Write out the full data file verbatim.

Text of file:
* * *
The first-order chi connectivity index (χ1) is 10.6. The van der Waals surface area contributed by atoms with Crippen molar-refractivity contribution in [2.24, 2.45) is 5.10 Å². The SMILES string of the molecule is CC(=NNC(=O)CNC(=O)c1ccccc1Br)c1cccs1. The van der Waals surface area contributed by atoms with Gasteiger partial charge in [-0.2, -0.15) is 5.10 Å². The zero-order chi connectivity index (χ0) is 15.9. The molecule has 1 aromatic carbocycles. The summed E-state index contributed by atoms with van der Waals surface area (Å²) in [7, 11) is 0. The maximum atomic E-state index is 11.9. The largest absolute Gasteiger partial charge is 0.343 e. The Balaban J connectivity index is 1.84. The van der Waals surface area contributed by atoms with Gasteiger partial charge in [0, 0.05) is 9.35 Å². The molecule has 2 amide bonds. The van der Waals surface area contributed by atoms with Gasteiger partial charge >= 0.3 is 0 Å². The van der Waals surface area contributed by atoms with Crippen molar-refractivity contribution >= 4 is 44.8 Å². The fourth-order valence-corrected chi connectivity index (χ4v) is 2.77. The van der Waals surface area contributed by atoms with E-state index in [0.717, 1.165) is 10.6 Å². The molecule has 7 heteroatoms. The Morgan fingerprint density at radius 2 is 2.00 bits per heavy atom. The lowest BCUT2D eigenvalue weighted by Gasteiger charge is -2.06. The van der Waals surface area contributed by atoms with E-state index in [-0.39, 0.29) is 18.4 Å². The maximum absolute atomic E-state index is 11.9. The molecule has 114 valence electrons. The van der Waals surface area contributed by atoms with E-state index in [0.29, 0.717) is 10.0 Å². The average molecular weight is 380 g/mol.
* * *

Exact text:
The first-order chi connectivity index (χ1) is 10.6. The van der Waals surface area contributed by atoms with Crippen molar-refractivity contribution in [2.24, 2.45) is 5.10 Å². The SMILES string of the molecule is CC(=NNC(=O)CNC(=O)c1ccccc1Br)c1cccs1. The van der Waals surface area contributed by atoms with Gasteiger partial charge in [-0.2, -0.15) is 5.10 Å². The zero-order chi connectivity index (χ0) is 15.9. The molecule has 1 aromatic carbocycles. The summed E-state index contributed by atoms with van der Waals surface area (Å²) in [7, 11) is 0. The maximum atomic E-state index is 11.9. The largest absolute Gasteiger partial charge is 0.343 e. The Balaban J connectivity index is 1.84. The van der Waals surface area contributed by atoms with Gasteiger partial charge in [0, 0.05) is 9.35 Å². The molecule has 2 amide bonds. The van der Waals surface area contributed by atoms with Gasteiger partial charge >= 0.3 is 0 Å². The van der Waals surface area contributed by atoms with Crippen molar-refractivity contribution >= 4 is 44.8 Å². The fourth-order valence-corrected chi connectivity index (χ4v) is 2.77. The van der Waals surface area contributed by atoms with E-state index in [0.717, 1.165) is 10.6 Å². The molecule has 7 heteroatoms. The Morgan fingerprint density at radius 2 is 2.00 bits per heavy atom. The lowest BCUT2D eigenvalue weighted by Gasteiger charge is -2.06. The van der Waals surface area contributed by atoms with E-state index in [-0.39, 0.29) is 18.4 Å². The maximum absolute atomic E-state index is 11.9. The molecule has 114 valence electrons. The van der Waals surface area contributed by atoms with E-state index in [0.29, 0.717) is 10.0 Å². The average molecular weight is 380 g/mol.